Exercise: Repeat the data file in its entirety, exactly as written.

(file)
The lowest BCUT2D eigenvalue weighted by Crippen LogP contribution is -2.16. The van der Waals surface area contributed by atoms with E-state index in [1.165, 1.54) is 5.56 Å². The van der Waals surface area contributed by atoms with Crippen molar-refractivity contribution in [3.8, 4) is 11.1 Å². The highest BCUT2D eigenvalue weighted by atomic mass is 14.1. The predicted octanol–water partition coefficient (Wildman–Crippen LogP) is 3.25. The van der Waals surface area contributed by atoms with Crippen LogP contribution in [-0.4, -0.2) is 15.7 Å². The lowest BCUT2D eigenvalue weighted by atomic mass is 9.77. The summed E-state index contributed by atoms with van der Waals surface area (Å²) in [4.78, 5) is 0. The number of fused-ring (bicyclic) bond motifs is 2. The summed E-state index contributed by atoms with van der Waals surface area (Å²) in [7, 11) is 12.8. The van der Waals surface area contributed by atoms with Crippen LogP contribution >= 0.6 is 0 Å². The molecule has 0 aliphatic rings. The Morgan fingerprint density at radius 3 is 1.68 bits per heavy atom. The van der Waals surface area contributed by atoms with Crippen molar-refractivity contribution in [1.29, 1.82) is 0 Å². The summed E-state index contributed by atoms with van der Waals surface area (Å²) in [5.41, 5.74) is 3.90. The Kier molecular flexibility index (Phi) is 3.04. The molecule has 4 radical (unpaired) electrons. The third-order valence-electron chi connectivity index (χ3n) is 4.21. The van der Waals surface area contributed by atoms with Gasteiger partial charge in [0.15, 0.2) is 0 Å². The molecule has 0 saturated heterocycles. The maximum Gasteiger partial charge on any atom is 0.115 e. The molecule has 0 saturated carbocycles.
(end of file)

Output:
The lowest BCUT2D eigenvalue weighted by Crippen LogP contribution is -2.16. The van der Waals surface area contributed by atoms with E-state index in [1.165, 1.54) is 5.56 Å². The van der Waals surface area contributed by atoms with Crippen molar-refractivity contribution in [3.8, 4) is 11.1 Å². The highest BCUT2D eigenvalue weighted by atomic mass is 14.1. The predicted octanol–water partition coefficient (Wildman–Crippen LogP) is 3.25. The van der Waals surface area contributed by atoms with Crippen LogP contribution in [-0.4, -0.2) is 15.7 Å². The lowest BCUT2D eigenvalue weighted by atomic mass is 9.77. The summed E-state index contributed by atoms with van der Waals surface area (Å²) in [4.78, 5) is 0. The number of fused-ring (bicyclic) bond motifs is 2. The summed E-state index contributed by atoms with van der Waals surface area (Å²) in [7, 11) is 12.8. The van der Waals surface area contributed by atoms with Crippen LogP contribution >= 0.6 is 0 Å². The molecule has 0 aliphatic rings. The Morgan fingerprint density at radius 3 is 1.68 bits per heavy atom. The van der Waals surface area contributed by atoms with Crippen molar-refractivity contribution in [1.29, 1.82) is 0 Å². The summed E-state index contributed by atoms with van der Waals surface area (Å²) in [5.41, 5.74) is 3.90. The Kier molecular flexibility index (Phi) is 3.04. The molecule has 4 radical (unpaired) electrons. The third-order valence-electron chi connectivity index (χ3n) is 4.21. The van der Waals surface area contributed by atoms with Gasteiger partial charge in [0.15, 0.2) is 0 Å². The molecule has 0 saturated heterocycles. The maximum Gasteiger partial charge on any atom is 0.115 e. The molecule has 0 saturated carbocycles.